Mechanical pencils are very popular and can be quite inexpensive. Bic makes a quality for value 0.7mm pencil that is ideal for crosswords and everyday use. Pencils and replacement leads are stocked in Dollar stores to Art Supply outlets from less than $1 to $50 and more. Quality models can be found for less than $10 in 0.5, 0.7, 0.9 and other sizes. No sharpener is required and lead size resembles nib widths(0.3/XF to 0.9/B). Most units are relatively thin and short. Fixed pipes are preferred for drawing but retractable models are fine for writing. TWSBI makes a quality version of both. The compromise of wear vs smoothness is less because the leads are made with a polymer additive. Also, the lead is continuously useable without sharpening. So one can write without interruption.

There are many videos and blogs specializing in pencils for different uses. My testing was not expansive, limited to common examples of each type. I found the quality of HB wood pencils satisfactory since going to a softer grade wore too quickly. A long point would only last a few lines so frequent sharpening is necessary. However, this is definitely the better choice for writing. Before this comparison, my first pick was the 2.0mm lead holder. HB leads wear too quickly and 2H leads are too faint and scratchy. The 0.7mm pencils work well in standard HB while 2B makes it write more like a 0.9mm. The writing experience is smooth and consistent.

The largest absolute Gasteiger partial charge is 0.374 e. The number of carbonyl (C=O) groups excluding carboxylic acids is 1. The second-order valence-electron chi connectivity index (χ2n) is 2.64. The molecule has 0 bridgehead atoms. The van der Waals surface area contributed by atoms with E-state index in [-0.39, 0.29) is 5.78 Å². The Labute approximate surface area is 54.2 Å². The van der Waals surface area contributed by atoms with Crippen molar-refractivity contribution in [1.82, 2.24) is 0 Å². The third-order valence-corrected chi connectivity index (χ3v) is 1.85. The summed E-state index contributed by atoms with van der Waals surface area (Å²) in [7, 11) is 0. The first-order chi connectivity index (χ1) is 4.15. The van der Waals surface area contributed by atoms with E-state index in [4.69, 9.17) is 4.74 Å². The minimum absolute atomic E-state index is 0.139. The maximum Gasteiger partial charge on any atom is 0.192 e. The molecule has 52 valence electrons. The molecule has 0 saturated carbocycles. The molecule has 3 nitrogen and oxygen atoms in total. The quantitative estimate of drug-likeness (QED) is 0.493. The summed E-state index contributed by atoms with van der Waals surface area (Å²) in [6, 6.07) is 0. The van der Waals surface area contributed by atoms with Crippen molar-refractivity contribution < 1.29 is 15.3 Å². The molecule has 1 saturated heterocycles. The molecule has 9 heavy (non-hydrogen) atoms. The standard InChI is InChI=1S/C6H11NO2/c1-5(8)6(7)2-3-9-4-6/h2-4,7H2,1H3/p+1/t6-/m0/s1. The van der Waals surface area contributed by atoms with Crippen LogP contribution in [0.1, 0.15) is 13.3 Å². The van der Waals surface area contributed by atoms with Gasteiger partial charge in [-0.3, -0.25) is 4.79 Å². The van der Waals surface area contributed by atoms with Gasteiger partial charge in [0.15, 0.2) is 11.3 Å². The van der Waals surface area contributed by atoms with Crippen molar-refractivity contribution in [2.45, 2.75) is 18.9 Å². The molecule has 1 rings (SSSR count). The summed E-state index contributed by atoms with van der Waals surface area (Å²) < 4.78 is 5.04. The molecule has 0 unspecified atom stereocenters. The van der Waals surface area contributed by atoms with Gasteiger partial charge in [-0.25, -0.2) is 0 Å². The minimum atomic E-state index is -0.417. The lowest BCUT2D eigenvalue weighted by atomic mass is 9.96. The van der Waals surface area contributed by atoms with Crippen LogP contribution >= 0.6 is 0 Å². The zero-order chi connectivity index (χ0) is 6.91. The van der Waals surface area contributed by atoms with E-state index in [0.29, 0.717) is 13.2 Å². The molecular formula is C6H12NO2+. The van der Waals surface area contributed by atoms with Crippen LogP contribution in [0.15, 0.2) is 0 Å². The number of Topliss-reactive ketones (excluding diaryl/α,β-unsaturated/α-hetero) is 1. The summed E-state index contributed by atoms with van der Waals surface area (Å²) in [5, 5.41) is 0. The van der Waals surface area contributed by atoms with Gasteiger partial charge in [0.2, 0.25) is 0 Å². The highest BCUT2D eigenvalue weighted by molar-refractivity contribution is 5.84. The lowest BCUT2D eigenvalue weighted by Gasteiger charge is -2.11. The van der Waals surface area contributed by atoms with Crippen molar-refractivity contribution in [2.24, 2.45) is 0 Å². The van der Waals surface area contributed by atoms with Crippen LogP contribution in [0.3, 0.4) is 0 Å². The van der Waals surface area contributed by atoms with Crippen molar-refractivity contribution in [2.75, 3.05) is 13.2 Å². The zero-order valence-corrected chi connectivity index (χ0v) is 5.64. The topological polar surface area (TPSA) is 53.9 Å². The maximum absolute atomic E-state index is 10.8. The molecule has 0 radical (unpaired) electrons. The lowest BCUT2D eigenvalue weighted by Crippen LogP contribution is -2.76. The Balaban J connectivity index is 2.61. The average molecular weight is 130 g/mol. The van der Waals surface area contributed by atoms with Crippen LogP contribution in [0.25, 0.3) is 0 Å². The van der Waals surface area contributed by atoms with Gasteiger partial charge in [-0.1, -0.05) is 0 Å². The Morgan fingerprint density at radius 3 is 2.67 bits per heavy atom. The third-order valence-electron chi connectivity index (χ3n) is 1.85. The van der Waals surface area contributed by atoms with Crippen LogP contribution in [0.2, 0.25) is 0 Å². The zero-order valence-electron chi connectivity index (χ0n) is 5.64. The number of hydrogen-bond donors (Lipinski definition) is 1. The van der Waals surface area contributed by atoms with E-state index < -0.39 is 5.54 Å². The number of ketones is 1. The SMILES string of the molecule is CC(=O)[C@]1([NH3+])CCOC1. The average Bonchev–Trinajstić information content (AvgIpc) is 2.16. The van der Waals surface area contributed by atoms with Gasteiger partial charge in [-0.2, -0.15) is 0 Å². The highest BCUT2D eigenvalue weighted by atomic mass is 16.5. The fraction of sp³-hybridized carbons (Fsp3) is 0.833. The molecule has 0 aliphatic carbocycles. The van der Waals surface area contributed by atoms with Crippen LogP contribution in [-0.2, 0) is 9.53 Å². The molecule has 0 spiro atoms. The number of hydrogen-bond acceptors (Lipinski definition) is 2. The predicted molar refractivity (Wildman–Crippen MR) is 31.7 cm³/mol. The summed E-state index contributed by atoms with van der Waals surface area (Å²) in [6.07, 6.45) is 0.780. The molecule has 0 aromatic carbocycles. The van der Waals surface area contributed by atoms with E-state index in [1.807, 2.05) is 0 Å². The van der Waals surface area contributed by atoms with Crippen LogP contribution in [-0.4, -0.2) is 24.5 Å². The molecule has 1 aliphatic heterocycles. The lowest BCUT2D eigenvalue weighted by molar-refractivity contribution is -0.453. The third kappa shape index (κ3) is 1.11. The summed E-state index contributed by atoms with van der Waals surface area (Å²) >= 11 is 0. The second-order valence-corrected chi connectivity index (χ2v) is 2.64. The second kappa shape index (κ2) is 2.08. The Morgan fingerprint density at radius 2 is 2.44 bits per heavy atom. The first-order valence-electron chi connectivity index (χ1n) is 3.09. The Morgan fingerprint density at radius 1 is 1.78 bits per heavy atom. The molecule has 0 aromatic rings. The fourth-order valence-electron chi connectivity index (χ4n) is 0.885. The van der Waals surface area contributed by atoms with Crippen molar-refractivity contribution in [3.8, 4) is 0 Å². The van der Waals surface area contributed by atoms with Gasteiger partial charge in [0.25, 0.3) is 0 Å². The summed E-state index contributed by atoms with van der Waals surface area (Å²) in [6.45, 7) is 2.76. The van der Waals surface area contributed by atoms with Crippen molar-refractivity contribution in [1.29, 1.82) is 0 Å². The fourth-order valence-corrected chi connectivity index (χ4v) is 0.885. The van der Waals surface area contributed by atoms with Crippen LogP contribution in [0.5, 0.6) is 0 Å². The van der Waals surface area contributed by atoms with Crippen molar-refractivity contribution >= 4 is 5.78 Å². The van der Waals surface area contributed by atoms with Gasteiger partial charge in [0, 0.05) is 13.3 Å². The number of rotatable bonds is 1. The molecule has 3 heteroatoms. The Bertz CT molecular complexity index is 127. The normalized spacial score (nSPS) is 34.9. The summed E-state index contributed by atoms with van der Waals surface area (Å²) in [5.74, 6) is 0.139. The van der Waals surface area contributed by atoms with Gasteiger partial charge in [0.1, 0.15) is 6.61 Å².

I borrowed a few pencils to find out if pencils designed for writing are better. I had the following examples: Lamy Safari(0.5), Cross(0.9), Parker(0.9), Sheaffer Imperial and Targa(0.9). Jim R made a custom 0.7mm wood pencil – fatter than the normal version. The three 0.9mm pencils wrote well but are quite thin and short. The Lamy was more comfortable but the triangular grip makes rotating difficult. The Lamy 2000 MP comes highly recommended, however at close to $100 I would have to try before I buy. Phidon had none in stock. Jim’s custom pencil is close to ideal weight and balance for me. Using a 2B lead, the writing is smooth and noticeably darker than an HB. So it is the winner and my new favourite pencil. The 0.7mm seems to be a better balance of smoothness and wear.

We would love to hear about the pencils that you find best for writing – all non-fountain pen suitable writing, of course!

Cambridge, Ontario: A hotbed for people who love fountain pens!